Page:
Port Rowan Abandonment Proceedings

One of the interesting things about modelling a steam era prototype branch line is knowing the story of when and why it was abandoned. In the case of Port Rowan, the death knell was rung when the Canadian National Railways system lost the post office contracts to trucking in the mid-1950s.

A 1938 application to abandon the line to Port Rowan. This application was rejected.

The CNR had tried to abandon the line previously – an example is shown above – and the railway’s application had always been rejected. However, without the guaranteed government injection of the postal contract, there was insufficient reason to keep the trains rolling. The line’s last passenger train ran in the autumn of 1957 and then the line was served on an as-needed freight-only basis until the plug was finally pulled in the mid-1960s.

On this day in 2011, I started blogging about my plans to build Port Rowan in 1:64. It’s been quite a journey – with several friendships formed along the way. Thank you to everyone who has followed along.

There were also technical hiccups, resulting in the decision earlier this year to move the Port Rowan blog to a new online home. I removed the blog from my ISP’s servers, where it had lived since 2011, and built this new blog hosted directly by WordPress. Thanks, again, to those of you who have followed me and found Port Rowan here.

The end of the line: Mogul 86 kisses the wheel stops at the end of the main track in Port Rowan.

Now, Port Rowan is about to move to another new home – this time, physically. In a few weeks, my wife and I are moving from southern Ontario to the Prairies – about 3,000 km west. I am packing up everything I can keep from Port Rowan – including the equipment, structures, details, electronics and trees – and chopping up the rest.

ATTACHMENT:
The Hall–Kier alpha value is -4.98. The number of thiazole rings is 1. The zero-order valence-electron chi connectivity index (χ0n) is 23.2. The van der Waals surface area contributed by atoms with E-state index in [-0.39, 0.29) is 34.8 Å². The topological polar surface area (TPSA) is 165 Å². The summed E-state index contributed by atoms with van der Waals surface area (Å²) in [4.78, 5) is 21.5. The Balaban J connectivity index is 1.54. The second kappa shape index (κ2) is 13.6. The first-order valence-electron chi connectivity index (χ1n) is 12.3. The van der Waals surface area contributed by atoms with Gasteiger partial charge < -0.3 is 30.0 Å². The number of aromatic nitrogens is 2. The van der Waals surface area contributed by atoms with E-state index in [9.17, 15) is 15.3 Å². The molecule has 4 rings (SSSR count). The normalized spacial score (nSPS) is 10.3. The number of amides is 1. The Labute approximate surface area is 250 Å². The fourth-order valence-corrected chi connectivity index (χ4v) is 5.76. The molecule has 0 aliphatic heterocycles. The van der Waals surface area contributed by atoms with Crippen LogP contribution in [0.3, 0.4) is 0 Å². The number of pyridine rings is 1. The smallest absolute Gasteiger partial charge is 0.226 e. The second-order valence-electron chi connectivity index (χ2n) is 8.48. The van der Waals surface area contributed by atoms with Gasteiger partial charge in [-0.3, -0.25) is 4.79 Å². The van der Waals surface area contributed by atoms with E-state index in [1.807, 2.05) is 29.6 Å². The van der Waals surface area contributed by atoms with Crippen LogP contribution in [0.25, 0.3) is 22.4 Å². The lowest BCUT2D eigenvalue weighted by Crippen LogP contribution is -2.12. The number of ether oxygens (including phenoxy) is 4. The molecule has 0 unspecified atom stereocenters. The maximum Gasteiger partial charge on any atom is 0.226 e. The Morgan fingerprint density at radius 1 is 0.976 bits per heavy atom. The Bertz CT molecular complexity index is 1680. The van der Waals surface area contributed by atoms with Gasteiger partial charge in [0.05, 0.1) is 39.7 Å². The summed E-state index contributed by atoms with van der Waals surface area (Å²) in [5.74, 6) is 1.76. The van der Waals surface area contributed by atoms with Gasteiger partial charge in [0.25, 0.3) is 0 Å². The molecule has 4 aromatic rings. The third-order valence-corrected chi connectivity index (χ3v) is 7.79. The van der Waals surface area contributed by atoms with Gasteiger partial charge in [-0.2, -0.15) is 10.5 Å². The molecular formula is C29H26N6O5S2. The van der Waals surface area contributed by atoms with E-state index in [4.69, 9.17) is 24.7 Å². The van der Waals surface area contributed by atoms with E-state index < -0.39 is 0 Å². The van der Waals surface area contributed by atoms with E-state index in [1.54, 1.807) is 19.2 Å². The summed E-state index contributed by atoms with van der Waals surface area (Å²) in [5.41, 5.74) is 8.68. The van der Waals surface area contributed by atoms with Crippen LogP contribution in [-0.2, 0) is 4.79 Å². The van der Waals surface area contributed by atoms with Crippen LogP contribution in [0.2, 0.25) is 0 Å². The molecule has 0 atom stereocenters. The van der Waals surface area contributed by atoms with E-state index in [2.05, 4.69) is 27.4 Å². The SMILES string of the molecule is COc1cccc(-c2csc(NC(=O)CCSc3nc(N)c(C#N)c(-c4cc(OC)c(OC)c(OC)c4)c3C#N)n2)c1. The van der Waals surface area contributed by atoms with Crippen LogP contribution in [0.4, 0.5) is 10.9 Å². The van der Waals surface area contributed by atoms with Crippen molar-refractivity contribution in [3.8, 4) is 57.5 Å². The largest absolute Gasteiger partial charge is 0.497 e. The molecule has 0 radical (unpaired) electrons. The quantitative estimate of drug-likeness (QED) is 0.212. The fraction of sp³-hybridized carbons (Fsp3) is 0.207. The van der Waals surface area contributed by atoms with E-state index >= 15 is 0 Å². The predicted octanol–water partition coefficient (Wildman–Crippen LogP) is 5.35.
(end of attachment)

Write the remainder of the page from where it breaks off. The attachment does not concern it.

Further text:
I used to think tearing down a layout was an awful thing. It’s not. I have learned many things while building Port Rowan – from what I like and don’t like in a layout, to various techniques – and all of that learning will be applied to the next project. I am pleased, overall, with what I accomplished with Port Rowan. But I also know I can – and will – do better next time.

I am not sure what that “next time” will look like, just yet. I do know that I have a much larger, much nicer space in which to build a layout. But I plan to measure the space properly and then live with it for a bit before I commit to a specific project. I do have ideas – but I’m not ready to share them.

Also, an apology: I likely will not have time to engage in a discussion about the fate of Port Rowan or my plans for the future. Not at this time.

In addition to tearing out the layout, my wife and I have a lot of stuff to sort, pack, throw out, donate, and so on. We have very little time to do it – and the physical distancing requirements imposed on us by this year’s global pandemic are making an already challenging task even more difficult. It’s harder to organize a move, and impossible to have a large crew over to tear out the layout or help with other packing.

I debated even posting this much, now, because I should be packing boxes or swinging a wrecking bar. But I owed you all at least this much.

I will go into a tunnel for a while now, and you won’t hear from me until I emerge into the daylight on the other side. Thanks, friends, for reading and for understanding. Talk to you all down the line…

Published by Trevor

Lifelong model railway enthusiast and retired amateur shepherd who trained a border collie to work sheep. Professional writer and editor, with some podcasting and Internet TV presenting work thrown in for good measure.

26 thoughts on “Port Rowan Abandonment Proceedings